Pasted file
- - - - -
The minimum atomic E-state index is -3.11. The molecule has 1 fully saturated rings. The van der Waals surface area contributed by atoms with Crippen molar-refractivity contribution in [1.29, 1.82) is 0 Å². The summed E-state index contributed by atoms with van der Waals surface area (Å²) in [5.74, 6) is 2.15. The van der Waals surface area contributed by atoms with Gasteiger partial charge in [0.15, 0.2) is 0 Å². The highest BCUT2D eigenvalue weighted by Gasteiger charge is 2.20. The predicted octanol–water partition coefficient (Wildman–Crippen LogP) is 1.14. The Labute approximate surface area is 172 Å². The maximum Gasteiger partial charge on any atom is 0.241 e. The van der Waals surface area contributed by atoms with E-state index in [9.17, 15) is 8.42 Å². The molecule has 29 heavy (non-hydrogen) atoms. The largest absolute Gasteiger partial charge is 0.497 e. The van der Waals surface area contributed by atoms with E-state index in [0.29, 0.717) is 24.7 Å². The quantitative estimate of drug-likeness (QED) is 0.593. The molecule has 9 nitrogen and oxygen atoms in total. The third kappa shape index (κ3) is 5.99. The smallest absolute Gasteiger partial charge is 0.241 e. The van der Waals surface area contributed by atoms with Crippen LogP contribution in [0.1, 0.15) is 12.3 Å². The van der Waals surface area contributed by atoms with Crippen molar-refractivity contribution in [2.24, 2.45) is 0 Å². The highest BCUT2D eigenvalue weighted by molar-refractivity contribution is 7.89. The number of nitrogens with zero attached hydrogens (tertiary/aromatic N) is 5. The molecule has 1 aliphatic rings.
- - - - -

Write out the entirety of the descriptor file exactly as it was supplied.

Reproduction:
The minimum atomic E-state index is -3.11. The molecule has 1 fully saturated rings. The van der Waals surface area contributed by atoms with Crippen molar-refractivity contribution in [1.29, 1.82) is 0 Å². The summed E-state index contributed by atoms with van der Waals surface area (Å²) in [5.74, 6) is 2.15. The van der Waals surface area contributed by atoms with Gasteiger partial charge in [0.15, 0.2) is 0 Å². The highest BCUT2D eigenvalue weighted by Gasteiger charge is 2.20. The predicted octanol–water partition coefficient (Wildman–Crippen LogP) is 1.14. The Labute approximate surface area is 172 Å². The maximum Gasteiger partial charge on any atom is 0.241 e. The van der Waals surface area contributed by atoms with E-state index in [9.17, 15) is 8.42 Å². The molecule has 29 heavy (non-hydrogen) atoms. The largest absolute Gasteiger partial charge is 0.497 e. The van der Waals surface area contributed by atoms with E-state index in [0.29, 0.717) is 24.7 Å². The quantitative estimate of drug-likeness (QED) is 0.593. The molecule has 9 nitrogen and oxygen atoms in total. The third kappa shape index (κ3) is 5.99. The smallest absolute Gasteiger partial charge is 0.241 e. The van der Waals surface area contributed by atoms with Crippen LogP contribution in [0.1, 0.15) is 12.3 Å². The van der Waals surface area contributed by atoms with Crippen molar-refractivity contribution in [2.24, 2.45) is 0 Å². The highest BCUT2D eigenvalue weighted by molar-refractivity contribution is 7.89. The number of nitrogens with zero attached hydrogens (tertiary/aromatic N) is 5. The molecule has 1 aliphatic rings.